More Horse Myth Busting!
Part 4 of horse myths – colic, whorls, bran mash, mud.
- It’s very hard to debunk a horse myth that has been around FOREVER, which is why I try to rely on logic and science. So here we are – a few more fresh horse myths to debunk.
Bran mashes are warming! WRONG.
- Forage is warming, and this happens as the horse’s gut takes hay and ferments it over several hours. Bran mashes are also on my list of NOPES for other reasons – they are about 1/3 the fiber of hay, the phosphorus level is ridiculously high and dangerous for young horses, and there is evidence that bran mashes do not increase the water content of manure.
- Any resulting looseness of manure is attributed as a result of a new food irritating and upsetting the delicate balance of a horse’s digestive system. More on wheat bran mashes here!
You should always walk a colic. NOPE!
- There is zero evidence that this does anything, other than possibly tire you and your horse out. Many of us believe that twisted guts happen from rolling, but we now know that twists likely happen before any rolling and severe pain sets in.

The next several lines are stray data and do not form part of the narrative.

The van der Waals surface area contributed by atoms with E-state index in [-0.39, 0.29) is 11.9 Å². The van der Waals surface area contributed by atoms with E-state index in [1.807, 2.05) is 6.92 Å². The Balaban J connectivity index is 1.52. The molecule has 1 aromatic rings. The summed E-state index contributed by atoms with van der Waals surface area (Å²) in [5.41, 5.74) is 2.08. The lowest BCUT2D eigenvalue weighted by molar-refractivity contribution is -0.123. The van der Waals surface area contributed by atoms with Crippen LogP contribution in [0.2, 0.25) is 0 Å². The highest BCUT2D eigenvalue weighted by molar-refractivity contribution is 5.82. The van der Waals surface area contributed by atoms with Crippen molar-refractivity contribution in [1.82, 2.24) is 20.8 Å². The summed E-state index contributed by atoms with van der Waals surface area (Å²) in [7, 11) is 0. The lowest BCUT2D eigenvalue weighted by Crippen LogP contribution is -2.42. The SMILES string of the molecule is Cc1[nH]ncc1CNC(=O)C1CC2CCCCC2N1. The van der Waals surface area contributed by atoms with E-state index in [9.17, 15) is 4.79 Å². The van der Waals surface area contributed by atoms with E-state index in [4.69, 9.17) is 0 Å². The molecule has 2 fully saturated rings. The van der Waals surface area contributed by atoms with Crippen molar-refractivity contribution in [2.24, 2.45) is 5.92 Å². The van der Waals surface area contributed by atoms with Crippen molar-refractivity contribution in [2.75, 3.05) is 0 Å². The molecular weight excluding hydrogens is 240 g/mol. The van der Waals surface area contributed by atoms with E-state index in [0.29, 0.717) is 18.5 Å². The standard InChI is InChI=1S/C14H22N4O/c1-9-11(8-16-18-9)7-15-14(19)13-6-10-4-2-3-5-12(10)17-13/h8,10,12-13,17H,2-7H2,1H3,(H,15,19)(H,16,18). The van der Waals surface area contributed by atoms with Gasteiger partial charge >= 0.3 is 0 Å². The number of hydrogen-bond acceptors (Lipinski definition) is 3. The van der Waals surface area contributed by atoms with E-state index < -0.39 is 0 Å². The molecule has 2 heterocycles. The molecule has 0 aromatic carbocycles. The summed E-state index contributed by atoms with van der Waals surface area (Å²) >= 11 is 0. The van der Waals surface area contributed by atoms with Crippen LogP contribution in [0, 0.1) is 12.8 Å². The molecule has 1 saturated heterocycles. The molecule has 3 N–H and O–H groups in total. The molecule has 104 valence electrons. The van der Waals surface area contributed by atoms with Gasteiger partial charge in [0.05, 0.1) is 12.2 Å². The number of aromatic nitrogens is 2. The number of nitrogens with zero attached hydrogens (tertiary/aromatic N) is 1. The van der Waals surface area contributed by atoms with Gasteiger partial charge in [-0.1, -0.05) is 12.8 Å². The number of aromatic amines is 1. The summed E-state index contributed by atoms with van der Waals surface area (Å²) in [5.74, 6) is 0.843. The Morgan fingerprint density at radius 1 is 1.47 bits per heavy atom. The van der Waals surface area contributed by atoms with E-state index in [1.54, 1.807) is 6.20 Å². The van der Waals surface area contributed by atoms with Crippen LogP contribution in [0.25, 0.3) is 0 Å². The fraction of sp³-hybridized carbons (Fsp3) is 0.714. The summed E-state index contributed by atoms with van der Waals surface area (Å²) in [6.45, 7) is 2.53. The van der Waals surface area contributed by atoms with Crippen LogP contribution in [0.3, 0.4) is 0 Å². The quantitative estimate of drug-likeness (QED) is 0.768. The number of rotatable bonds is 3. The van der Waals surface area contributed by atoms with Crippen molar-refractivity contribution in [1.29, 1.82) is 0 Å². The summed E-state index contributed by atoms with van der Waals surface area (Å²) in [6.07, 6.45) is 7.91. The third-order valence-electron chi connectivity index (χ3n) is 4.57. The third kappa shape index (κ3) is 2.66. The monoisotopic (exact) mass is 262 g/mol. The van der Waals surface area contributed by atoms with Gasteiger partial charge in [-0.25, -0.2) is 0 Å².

- In other types of colic, such as impaction colic, you might help take your horse’s mind off things with a quiet walk while waiting for the Veterinarian. You might also need to walk a horse if he’s rolling and is in danger of getting cast or hurt, in which case walking him to a safer area is in order.
- Bottom line – just call the Vet. They can advise you about walking or not. And while you are at it, don’t give meds until the Vet says it’s OK, otherwise the diagnostic process is compromised.
Mud can suck a horse’s shoe off. WELL… not really.
- But sort of. The mud itself doesn’t latch onto the shoe and hold it as your horse steps out. But the mud will slow down the front legs during movement, allowing the hind hoof to pull the shoe off as it steps up. So this is partially correct. And yes, if we are wearing rain boots they can be held by mud and we step out of them. But… unless you are totally weird, your boots are not nailed to your foot.
Whorls make a horse high strung.
- This last one is a bit of a mystery, not so much a myth. It’s said, in the study of whorls, that horses with whorls high on the forehead and perhaps with multiple whorls, tend to be more high strung.
- There was some investigation into this using cattle, with a correlation between the cow’s whorls and their temperament. There’s also kabillions of antidotal internet stories of whorled horses with the personalities of a devil. Interestingly enough, there are equal numbers of antidotal internet stories that, ahem, “prove” whorls and temperament are not related. So take it as it is!